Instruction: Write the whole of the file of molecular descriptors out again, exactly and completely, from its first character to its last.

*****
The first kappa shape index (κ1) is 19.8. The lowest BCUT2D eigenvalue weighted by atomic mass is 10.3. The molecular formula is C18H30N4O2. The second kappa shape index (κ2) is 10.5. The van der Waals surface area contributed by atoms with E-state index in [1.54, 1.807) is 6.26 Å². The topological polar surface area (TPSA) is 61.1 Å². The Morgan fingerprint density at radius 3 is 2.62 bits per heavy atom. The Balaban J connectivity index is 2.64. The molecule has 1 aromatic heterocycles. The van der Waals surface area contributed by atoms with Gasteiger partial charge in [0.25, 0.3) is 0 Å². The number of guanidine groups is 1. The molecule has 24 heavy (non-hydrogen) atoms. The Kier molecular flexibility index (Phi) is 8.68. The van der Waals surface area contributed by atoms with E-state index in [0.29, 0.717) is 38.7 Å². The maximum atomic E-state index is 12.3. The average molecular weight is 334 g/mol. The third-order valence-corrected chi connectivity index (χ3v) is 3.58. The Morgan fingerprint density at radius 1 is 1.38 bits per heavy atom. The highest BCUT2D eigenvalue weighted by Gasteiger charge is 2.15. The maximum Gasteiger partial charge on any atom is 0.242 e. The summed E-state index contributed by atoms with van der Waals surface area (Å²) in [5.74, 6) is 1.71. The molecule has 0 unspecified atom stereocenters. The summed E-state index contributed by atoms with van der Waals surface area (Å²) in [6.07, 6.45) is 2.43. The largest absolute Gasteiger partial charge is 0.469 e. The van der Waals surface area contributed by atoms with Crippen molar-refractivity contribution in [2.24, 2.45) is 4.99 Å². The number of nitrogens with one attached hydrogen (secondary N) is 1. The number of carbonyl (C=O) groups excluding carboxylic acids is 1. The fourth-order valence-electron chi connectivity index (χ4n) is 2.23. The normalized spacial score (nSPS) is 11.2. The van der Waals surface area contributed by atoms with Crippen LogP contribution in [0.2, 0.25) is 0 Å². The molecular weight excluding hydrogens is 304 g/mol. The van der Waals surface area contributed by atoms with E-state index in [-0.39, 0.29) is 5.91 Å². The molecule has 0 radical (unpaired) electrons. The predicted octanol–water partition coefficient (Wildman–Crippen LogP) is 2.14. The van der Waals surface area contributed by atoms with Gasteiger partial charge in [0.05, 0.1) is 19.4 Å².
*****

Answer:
The first kappa shape index (κ1) is 19.8. The lowest BCUT2D eigenvalue weighted by atomic mass is 10.3. The molecular formula is C18H30N4O2. The second kappa shape index (κ2) is 10.5. The van der Waals surface area contributed by atoms with E-state index in [1.54, 1.807) is 6.26 Å². The topological polar surface area (TPSA) is 61.1 Å². The Morgan fingerprint density at radius 3 is 2.62 bits per heavy atom. The Balaban J connectivity index is 2.64. The molecule has 1 aromatic heterocycles. The van der Waals surface area contributed by atoms with Gasteiger partial charge in [0.25, 0.3) is 0 Å². The number of guanidine groups is 1. The molecule has 24 heavy (non-hydrogen) atoms. The Kier molecular flexibility index (Phi) is 8.68. The van der Waals surface area contributed by atoms with E-state index in [0.29, 0.717) is 38.7 Å². The maximum atomic E-state index is 12.3. The average molecular weight is 334 g/mol. The third-order valence-corrected chi connectivity index (χ3v) is 3.58. The Morgan fingerprint density at radius 1 is 1.38 bits per heavy atom. The highest BCUT2D eigenvalue weighted by Gasteiger charge is 2.15. The maximum Gasteiger partial charge on any atom is 0.242 e. The summed E-state index contributed by atoms with van der Waals surface area (Å²) in [5.74, 6) is 1.71. The molecule has 0 unspecified atom stereocenters. The summed E-state index contributed by atoms with van der Waals surface area (Å²) in [6.07, 6.45) is 2.43. The largest absolute Gasteiger partial charge is 0.469 e. The van der Waals surface area contributed by atoms with Crippen molar-refractivity contribution in [2.24, 2.45) is 4.99 Å². The number of nitrogens with one attached hydrogen (secondary N) is 1. The number of carbonyl (C=O) groups excluding carboxylic acids is 1. The fourth-order valence-electron chi connectivity index (χ4n) is 2.23. The normalized spacial score (nSPS) is 11.2. The van der Waals surface area contributed by atoms with Crippen LogP contribution in [0.2, 0.25) is 0 Å². The molecular weight excluding hydrogens is 304 g/mol. The van der Waals surface area contributed by atoms with E-state index in [-0.39, 0.29) is 5.91 Å². The molecule has 0 radical (unpaired) electrons. The predicted octanol–water partition coefficient (Wildman–Crippen LogP) is 2.14. The van der Waals surface area contributed by atoms with Gasteiger partial charge in [0.05, 0.1) is 19.4 Å².